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New Publications for 1810,
timber-yard, but they escaped de.
struction, though not without consi28.-Messrs Brander, M.Leod, derable damage. The great heat Grant, Blakiston, Lewis, Tattnall, which this immense body of fire threw Hall, and Meek, midshipmen of the out, prevented the engines from aproyal navy, arrived in London on proaching near enough to produce Tuesday last, having effected their ang effect. The blaze of light which escape from the prison of Givet, in issued from the conflagration illumiFrance, after nearly four years' im. nated the metropolis, and created so prisonment in that country. On their much alarm as to crowd almost all the way towards the coast they picked streets with people, who fancied the up and brought with them a poor next house to their's was in flames. British seaman with a wooden leg, who The damage done is estimated at seeffected his escape from the prison of veral thousand pounds. Some appre. Arras.
hensions were entertained for the 3d.-Monday night, about eleven Grand Junction Canal store-house ; o'clock, a dreadful fire broke out in and, even in the Inner Temple, seve. the premises of Mr Pocock, a coal ral engines were brought down to the and timber merchant, at Whitefriars bottom of King': Bench Walk, unWharf, between Blackfriars Bridge der the idea that the fire might posand the Temple. The whole of these sibly extend to that quarter, extensive premises were soon in flames, UNION-HALL.-A person who lives and continued burning until the whole in Bermondsey-street, attended at the of their valuable contents, consisting office, and stated, that in the house of immense piles of coals and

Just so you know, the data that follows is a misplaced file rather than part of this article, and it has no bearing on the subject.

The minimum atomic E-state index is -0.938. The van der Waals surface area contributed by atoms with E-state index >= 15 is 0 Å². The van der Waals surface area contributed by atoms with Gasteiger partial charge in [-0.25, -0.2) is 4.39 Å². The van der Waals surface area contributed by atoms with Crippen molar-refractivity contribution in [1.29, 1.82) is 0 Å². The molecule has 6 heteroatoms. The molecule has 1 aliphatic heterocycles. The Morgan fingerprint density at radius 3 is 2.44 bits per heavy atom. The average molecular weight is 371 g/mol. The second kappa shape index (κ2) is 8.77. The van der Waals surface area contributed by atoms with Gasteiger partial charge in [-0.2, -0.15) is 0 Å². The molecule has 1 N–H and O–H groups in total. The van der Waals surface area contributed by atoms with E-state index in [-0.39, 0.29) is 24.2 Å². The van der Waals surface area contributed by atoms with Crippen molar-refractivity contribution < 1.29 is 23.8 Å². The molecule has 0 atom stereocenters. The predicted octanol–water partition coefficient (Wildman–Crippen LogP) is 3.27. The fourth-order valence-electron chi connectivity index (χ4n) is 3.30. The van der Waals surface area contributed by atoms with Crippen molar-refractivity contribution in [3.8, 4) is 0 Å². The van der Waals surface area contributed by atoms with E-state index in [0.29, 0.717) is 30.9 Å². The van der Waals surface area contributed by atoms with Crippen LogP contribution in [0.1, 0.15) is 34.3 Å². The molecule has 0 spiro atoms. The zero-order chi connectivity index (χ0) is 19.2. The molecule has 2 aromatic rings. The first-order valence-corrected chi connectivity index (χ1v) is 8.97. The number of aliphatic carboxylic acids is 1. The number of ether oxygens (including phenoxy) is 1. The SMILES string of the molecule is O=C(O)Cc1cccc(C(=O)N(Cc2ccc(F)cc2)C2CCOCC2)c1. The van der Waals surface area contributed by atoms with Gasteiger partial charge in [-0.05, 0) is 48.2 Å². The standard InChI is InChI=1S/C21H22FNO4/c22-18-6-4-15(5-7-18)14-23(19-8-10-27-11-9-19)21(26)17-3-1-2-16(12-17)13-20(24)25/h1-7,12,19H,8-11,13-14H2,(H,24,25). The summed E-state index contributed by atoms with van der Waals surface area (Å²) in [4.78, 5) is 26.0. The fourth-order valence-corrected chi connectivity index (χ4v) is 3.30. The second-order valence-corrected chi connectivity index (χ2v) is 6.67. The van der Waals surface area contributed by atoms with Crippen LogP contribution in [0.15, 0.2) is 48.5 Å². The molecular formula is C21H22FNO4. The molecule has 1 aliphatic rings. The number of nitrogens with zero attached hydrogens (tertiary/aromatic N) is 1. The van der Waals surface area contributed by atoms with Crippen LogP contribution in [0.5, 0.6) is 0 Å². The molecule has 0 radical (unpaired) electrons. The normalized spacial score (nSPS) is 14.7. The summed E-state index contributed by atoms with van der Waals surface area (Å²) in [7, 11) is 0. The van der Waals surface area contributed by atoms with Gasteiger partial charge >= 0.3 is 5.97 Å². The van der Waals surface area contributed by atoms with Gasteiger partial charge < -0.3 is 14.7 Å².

timber, where he lodged, he had reason to were entirely consumed. The ex. believe there were a parcel of human tensive range of stabling, belonging bones concealed in the cellar, and to Mr Pocock, and several valuable that, in fact, his wife had seen a borses also, shared the same fate. The hand, the fingers of which still regreatest apprehensions were entertais. tained some of their flesh, although ed for the houses which surround the in a mouldering state. Upon this in.
VOL. III. PART II.
formation, the magistrates directed to procure several pair of beavers to Mr May to go to the house and search turn in. the prerases. He accordingly went 5th. It appears from an annual down attended by one of the officers; return, that in the metropolis alone ad op.than arrival there, and ques- there were no less than 293 fires du tioning the wife of the informarit, who ring the last year, exclusive of chimhad seen the bones, the story began nies set on fire. to assume a complexion similar to A coroner's inquest sat on the bothat of the three black crows ; for dy of Richard Watson yesterday, at she informed the officers that she had a public-house in Mount-street, and not seen them herself, but had been the verdict was, that he died of want. told there were such in a dark cellar It appeared in evidence, that this poor under the house, by one who had seen wretch was taken up as a thief in a them. The officers accordingly pro- garden at Chelsea, and removed to ceeded to search the cellar pointed St George's watch-house, where he out to them, which they found in a died. very ruinous state, with several open 9th.- A melancholy instance of spaces communicating with the street; the fatal effects